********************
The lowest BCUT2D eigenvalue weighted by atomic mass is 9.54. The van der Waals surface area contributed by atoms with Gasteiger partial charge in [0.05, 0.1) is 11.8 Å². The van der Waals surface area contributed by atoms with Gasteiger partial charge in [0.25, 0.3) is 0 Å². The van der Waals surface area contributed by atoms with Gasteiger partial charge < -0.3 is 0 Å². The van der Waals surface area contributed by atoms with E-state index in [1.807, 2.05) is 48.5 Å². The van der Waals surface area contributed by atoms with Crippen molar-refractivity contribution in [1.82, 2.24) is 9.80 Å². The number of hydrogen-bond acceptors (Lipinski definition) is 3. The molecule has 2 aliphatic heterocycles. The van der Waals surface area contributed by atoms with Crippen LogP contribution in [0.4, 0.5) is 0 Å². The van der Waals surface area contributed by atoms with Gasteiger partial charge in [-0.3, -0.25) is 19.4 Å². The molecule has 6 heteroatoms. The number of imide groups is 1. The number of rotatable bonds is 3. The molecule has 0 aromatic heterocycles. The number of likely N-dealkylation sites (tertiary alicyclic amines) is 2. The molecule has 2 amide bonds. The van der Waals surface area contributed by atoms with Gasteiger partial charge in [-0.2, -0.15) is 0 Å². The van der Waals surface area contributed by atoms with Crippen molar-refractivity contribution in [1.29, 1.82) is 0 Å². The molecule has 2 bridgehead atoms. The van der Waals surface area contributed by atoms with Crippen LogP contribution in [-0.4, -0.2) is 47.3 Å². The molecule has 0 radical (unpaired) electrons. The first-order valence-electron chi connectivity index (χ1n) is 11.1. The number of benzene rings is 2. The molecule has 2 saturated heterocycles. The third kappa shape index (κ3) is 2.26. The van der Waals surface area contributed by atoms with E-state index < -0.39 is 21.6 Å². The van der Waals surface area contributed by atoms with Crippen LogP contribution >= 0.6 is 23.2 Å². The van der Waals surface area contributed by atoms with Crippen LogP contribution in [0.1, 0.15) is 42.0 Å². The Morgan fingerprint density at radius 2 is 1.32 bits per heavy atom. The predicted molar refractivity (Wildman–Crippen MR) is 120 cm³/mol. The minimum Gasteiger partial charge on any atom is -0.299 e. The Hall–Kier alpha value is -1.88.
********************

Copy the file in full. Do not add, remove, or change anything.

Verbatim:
The lowest BCUT2D eigenvalue weighted by atomic mass is 9.54. The van der Waals surface area contributed by atoms with Gasteiger partial charge in [0.05, 0.1) is 11.8 Å². The van der Waals surface area contributed by atoms with Gasteiger partial charge in [0.25, 0.3) is 0 Å². The van der Waals surface area contributed by atoms with Gasteiger partial charge < -0.3 is 0 Å². The van der Waals surface area contributed by atoms with E-state index in [1.807, 2.05) is 48.5 Å². The van der Waals surface area contributed by atoms with Crippen molar-refractivity contribution in [1.82, 2.24) is 9.80 Å². The number of hydrogen-bond acceptors (Lipinski definition) is 3. The molecule has 2 aliphatic heterocycles. The van der Waals surface area contributed by atoms with Crippen LogP contribution in [0.4, 0.5) is 0 Å². The van der Waals surface area contributed by atoms with Gasteiger partial charge in [-0.3, -0.25) is 19.4 Å². The molecule has 6 heteroatoms. The number of imide groups is 1. The number of rotatable bonds is 3. The molecule has 0 aromatic heterocycles. The number of likely N-dealkylation sites (tertiary alicyclic amines) is 2. The molecule has 2 amide bonds. The van der Waals surface area contributed by atoms with Gasteiger partial charge in [-0.2, -0.15) is 0 Å². The van der Waals surface area contributed by atoms with Crippen molar-refractivity contribution in [1.29, 1.82) is 0 Å². The molecule has 2 bridgehead atoms. The van der Waals surface area contributed by atoms with Crippen LogP contribution in [-0.4, -0.2) is 47.3 Å². The molecule has 0 radical (unpaired) electrons. The first-order valence-electron chi connectivity index (χ1n) is 11.1. The number of benzene rings is 2. The molecule has 2 saturated heterocycles. The third kappa shape index (κ3) is 2.26. The van der Waals surface area contributed by atoms with E-state index < -0.39 is 21.6 Å². The van der Waals surface area contributed by atoms with Crippen LogP contribution >= 0.6 is 23.2 Å². The van der Waals surface area contributed by atoms with Crippen LogP contribution in [0.1, 0.15) is 42.0 Å². The Morgan fingerprint density at radius 2 is 1.32 bits per heavy atom. The predicted molar refractivity (Wildman–Crippen MR) is 120 cm³/mol. The minimum Gasteiger partial charge on any atom is -0.299 e. The Hall–Kier alpha value is -1.88.